Photo courtesy of the White House
So I'm working from home yesterday and the television is on for background noise. All of a sudden, CBS News does the "special report" music and anchor Scott Pelley comes on to tell me that President Barack Obama was about to come on to do a speech and hold a press conference.
The president comes on and I'm vaguely listening, when I hear "corporate jets." I stop typing and turn up the volume just in time to hear what can only be described as a rant against tax breaks for corporate jets. I started tweeting his remarks, and found that he used the term "corporate jets" in his speech four times.
And it didn't get any better during the press conference part of the program, as he continued to focus on the "tax breaks for corporate jets" sound bite, using it another six times, according to the National Journal
. The Washington Post
reports that cutting the depreciation tax loophole for corporate jets would bring in $3 billion. But it's a tiny sum when compared to cutting between $2 trillion (with a T) and $4 trillion from the deficit.
A quick Google search of the word "corporate jets" came up with more than 5,000 stories with that term in the past 24 hours. And you can read the Aviation Week
The reaction from the business aviation community was swift. I could literally hear the drafts being typed from my couch here in Baltimore. "We at AOPA are very disappointed in President Obama's statements today concerning raising taxes on private aircraft," said Craig Fuller, president and CEO of the Aircraft Owners and Pilots Association.
Next up was the Alliance for Aviation Across America. “We were deeply disappointed by the President’s comments today, which not only mischaracterized general aviation and its importance for our economy, but discussed an increased tax burden for general aviation operators."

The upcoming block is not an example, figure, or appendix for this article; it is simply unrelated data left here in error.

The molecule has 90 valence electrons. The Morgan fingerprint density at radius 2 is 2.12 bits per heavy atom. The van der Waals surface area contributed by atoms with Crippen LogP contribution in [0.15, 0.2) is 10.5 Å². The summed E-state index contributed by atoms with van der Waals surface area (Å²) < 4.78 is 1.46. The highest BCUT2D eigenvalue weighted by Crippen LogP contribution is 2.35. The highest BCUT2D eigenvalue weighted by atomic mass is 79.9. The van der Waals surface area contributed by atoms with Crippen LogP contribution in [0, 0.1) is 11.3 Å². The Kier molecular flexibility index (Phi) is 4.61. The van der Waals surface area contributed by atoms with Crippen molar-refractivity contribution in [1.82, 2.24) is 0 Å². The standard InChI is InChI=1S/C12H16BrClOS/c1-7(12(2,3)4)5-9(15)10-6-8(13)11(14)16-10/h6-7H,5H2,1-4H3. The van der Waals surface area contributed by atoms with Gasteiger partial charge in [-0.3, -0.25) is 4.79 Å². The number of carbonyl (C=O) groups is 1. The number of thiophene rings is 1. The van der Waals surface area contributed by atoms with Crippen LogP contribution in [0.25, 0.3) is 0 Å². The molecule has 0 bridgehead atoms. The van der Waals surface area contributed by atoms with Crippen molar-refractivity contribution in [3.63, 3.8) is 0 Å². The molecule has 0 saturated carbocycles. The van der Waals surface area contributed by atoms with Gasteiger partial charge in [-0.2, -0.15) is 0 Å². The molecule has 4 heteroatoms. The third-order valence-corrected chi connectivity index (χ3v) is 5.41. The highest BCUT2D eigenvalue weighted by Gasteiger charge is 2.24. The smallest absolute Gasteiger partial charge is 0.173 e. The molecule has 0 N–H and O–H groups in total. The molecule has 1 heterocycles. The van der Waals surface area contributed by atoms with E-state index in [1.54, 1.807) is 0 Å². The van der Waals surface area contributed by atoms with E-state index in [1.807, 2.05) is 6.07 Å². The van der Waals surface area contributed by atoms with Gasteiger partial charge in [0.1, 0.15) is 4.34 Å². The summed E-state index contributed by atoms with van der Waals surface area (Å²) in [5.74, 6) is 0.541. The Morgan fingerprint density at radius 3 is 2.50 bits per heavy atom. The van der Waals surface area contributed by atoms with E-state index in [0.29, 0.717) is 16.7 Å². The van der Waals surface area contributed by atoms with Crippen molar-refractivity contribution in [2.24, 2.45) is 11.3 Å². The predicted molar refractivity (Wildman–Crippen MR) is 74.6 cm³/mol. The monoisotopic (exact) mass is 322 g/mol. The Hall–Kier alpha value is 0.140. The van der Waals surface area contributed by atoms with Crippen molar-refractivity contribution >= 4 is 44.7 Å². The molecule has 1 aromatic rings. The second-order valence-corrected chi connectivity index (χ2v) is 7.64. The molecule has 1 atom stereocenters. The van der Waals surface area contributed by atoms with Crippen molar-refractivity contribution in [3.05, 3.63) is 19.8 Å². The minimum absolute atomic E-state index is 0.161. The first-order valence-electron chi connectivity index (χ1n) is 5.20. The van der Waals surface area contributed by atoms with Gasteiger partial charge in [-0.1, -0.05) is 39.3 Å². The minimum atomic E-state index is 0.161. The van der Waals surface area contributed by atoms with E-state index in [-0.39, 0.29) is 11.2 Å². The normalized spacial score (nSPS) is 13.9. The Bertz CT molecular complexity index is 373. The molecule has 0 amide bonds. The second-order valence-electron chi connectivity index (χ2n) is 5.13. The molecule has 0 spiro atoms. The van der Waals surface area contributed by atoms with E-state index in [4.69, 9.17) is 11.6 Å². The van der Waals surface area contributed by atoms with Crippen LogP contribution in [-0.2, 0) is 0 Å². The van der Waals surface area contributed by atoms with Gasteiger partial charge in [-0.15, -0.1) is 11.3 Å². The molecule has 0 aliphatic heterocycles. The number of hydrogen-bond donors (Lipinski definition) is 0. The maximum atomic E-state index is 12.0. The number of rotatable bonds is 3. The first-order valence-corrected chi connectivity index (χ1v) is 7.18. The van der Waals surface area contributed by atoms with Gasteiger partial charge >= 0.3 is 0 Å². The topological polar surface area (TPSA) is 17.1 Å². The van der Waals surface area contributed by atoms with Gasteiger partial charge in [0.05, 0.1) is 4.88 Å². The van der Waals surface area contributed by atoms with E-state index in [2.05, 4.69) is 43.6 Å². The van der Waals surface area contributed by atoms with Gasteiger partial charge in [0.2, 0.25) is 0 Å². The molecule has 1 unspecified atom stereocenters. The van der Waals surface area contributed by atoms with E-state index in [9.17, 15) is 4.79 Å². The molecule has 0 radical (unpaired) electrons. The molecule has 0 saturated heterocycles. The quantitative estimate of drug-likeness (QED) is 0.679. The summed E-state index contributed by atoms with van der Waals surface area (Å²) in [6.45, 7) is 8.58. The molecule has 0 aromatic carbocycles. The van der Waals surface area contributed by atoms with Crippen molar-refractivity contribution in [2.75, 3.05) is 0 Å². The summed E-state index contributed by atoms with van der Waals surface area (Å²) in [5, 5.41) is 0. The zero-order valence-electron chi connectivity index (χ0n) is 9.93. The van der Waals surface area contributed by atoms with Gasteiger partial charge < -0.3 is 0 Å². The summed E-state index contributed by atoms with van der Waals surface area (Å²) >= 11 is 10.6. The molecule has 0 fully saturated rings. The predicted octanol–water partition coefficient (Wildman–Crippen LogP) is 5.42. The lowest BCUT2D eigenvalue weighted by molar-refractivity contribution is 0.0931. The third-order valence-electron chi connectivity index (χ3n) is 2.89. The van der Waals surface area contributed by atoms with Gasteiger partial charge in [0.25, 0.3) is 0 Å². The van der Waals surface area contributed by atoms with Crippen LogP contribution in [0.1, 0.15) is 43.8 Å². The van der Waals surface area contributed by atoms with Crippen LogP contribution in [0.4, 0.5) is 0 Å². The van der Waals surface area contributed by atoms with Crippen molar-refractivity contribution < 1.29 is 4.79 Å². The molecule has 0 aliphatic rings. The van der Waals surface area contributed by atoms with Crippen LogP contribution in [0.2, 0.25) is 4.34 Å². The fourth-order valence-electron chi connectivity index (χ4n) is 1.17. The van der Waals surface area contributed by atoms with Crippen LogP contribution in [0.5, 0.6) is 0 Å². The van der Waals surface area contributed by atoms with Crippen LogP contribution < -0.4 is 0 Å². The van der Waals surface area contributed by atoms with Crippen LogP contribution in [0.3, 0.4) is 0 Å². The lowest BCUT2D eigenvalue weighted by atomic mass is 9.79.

"President Obama has repeatedly degraded the value of general aviation to our nation's economy. This time, he does so a day after appearing at an American aircraft manufacturing facility to promote job growth," stated James K. Coyne, president and CEO of the National Air Transportation Association.
Then the National Business Aviation Association President and CEO Ed Bolen weighed in. "The president has inexplicably chosen to vilify and mischaracterize business aviation – an industry that is critical for citizens, companies and communities across the U.S., and one that can play a central role in the economic recovery he says he wants to promote."
And finally, a joint statement by the General Aviation Manufacturers Association (GAMA) and the International Association of Machinists and Aerospace Workers: During the severe economic downturn in 2008, ill-informed criticism of corporate jets and business aviation exacerbated the challenges facing our industry, which led to depressed new aircraft sales and jeopardized very good, high-paying jobs throughout the United States. More than 20,000 highly skilled IAM members were laid off in this industry.
As our industry looks to begin a recovery and the workforce returns to their high-skilled jobs, we are very concerned that the rhetoric coming from some in your Administration will lead to similar economic difficulties.
And those economic difficulties were pointed out in articles in the New York Post
and the American Spectator
. Both publications wrote about how the end of tax breaks for yachts effectively destroyed the U.S. boat building industry, hinting at a similar fate for corporate jet manufacturing.
In case you missed yesterday's speech and press conference, here it is, courtesy of the Associated Press.